Tag Formats

The format property defines the display format for tag values. These formats follow the specifications provided in Microsoft .NET. For valid numeric formats, refer to Standard Numeric Format Strings (http://msdn.microsoft.com/en-us/library/dwhawy9k%28v=VS.90%29.aspx). For example: N1 (number with 1 decimal place).

For valid date and time formats, refer to Standard Date and Time Format Strings (http://msdn.microsoft.com/en-us/library/az4se3k1%28v=VS.90%29.aspx). For example: d (short date).

For a more in-depth discussion of format strings, refer to Formatting Types (http://msdn.microsoft.com/en-us/library/fbxft59x%28v=VS.90%29.aspx).

Numeric format examples





Number with no decimal places


Number with 3 decimal places


Hexadecimal (supported only for integral types)



Date/time format examples




T (only)

Long time pattern (equivalent to HH:mm:ss).

d (only)

Short date pattern (equivalent to M/d/yyyy (month/day/year) for en-us).


Show the day of the month as a number from 01 through 31.


Show the abbreviated name of the day of the week.


Show the full name of the day of the week.


Show the month as a number from 01 through 12.


Show the abbreviated name of the month.


Show the year as a two-digit number.


Show the year as a four-digit number.


Show the hour as a number from 01 through 12.


Show the hour as a number from 00 through 23.


Show the minute as a number from 00 through 59.


Show the seconds as a number from 00 through 59.


Show the milliseconds as a number from 000 through 999.


Show the A.M./P.M. designator.

Creating Templates

Templates let you create new tag types based on existing built-in types.

To create a tag template:

  • Go to Edit > Tags > Templates.
  • Click New.
  • The Create New Tag Template dialog shows.
  • In the New Type Name field, enter a name for the tag type. In the Description, enter a description of the tag. Click OK. The Templates tab displays with the name of the new template at the top of the tab.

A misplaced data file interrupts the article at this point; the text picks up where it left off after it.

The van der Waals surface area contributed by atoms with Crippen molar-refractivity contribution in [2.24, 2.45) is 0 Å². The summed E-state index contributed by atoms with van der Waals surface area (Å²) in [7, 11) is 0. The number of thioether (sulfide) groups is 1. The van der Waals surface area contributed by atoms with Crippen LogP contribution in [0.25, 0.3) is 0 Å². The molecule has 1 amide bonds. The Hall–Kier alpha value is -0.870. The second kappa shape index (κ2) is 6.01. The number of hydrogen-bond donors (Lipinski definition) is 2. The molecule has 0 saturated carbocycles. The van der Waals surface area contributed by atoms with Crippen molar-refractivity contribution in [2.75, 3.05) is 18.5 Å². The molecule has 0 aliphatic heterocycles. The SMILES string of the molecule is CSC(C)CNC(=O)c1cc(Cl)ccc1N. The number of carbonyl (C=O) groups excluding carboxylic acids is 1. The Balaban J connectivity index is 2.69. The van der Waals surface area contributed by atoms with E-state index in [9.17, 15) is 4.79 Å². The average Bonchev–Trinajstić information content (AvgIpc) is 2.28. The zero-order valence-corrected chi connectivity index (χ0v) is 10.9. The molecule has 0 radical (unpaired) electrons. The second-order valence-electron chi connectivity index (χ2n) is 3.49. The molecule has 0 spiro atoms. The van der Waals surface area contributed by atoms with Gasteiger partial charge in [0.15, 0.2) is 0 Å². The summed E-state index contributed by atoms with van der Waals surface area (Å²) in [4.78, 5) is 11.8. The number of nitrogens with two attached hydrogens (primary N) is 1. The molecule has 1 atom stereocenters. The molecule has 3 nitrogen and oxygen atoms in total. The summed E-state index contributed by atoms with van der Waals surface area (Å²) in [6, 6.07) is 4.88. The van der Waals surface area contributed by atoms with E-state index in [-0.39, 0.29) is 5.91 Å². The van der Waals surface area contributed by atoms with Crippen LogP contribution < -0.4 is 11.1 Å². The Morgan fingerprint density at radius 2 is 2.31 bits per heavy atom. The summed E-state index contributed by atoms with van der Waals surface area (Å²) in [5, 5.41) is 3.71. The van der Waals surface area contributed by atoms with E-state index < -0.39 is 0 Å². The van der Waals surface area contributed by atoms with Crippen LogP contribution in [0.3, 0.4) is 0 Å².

• Click the insertion row to create a new attribute for this tag template.
  • Enter or select information, as needed, all the properties are the same as in Tags  (see Creating and Editing Tags).

  • To delete a template, select it from the User Custom Type drop-down list, then click Del.
  • On the Objects tab, for new tags or existing ones, you can now use this new template in the Type column.

Assets and Categories


If you have the Enterprise version of FactoryStudio, assets let you configure additional metadata for your project. For example, you can organize objects in your project, such as tags, devices, and alarms, into a hierarchy. This lets you group tags that are related to each other. The hierarchy may reflect such things as areas of your manufacturing floor or the location of your machinery.

To create assets:

  • Go to Edit > Tags > Assets.
  • Right-click "Elements" and select New Level.
  • Enter a name for the level.
  • Right-click the new level and select Insert Asset.
  • The Select Object window displays, with all objects, by type, on the left side.
  • Select the object type from the left side and the object you want from the right side.
  • Click OK.
  • The object becomes a child of the selected level.
  • Continue adding child or sibling levels and inserting assets, as needed.
  • If needed, right-click a level to rename or delete, or right-click an asset to delete it.
  • On the Objects tab, for new or existing tags, select the new level in the Level column.


If you have the Enterprise version of FactoryStudio, you can create user-defined categories of data that you can use as metadata for tags. Categories are useful for filtering, both when creating the project and during runtime.

To create categories:

  • Go to Run > Dictionaries > Categories.
  • Enter or edit the name and description for the category.
  • Continue adding as many categories as you need.
  • On the Tag -> Objects tab, for new or existing tags, select the new category in the Category column. Other Project elements can also use categories for project organization.

The Tag Namespace

All project tags are available to the runtime modules as .NET objects at the Tag Namespace. 

All Built-in Tag Types share a common set of properties and methods defined in the base class TagObj. The Tags created from user defined templates are implemented by the base class UserType

Class Type



Base classes to all Tag objects.


Runtime properties for tags of Type Digital.


Runtime properties for all Analog Tag Types.


Runtime properties for tags of Type Integer.


Runtime properties for tags of Type Long.


Runtime properties for tags of Type Decimal.


Runtime properties for tags of Type Double.


Runtime properties for tags of Type Text.


Runtime properties for tags of Type DateTime.


Runtime properties for tags of Type Timer.


Runtime properties for tags of Type TimeSpan.


Runtime properties for tags of Type Reference.


Runtime properties for tags of Type DataTable.


Runtime Properties for tags from Templates.

See "Namespaces" for the complete programming reference on runtime objects.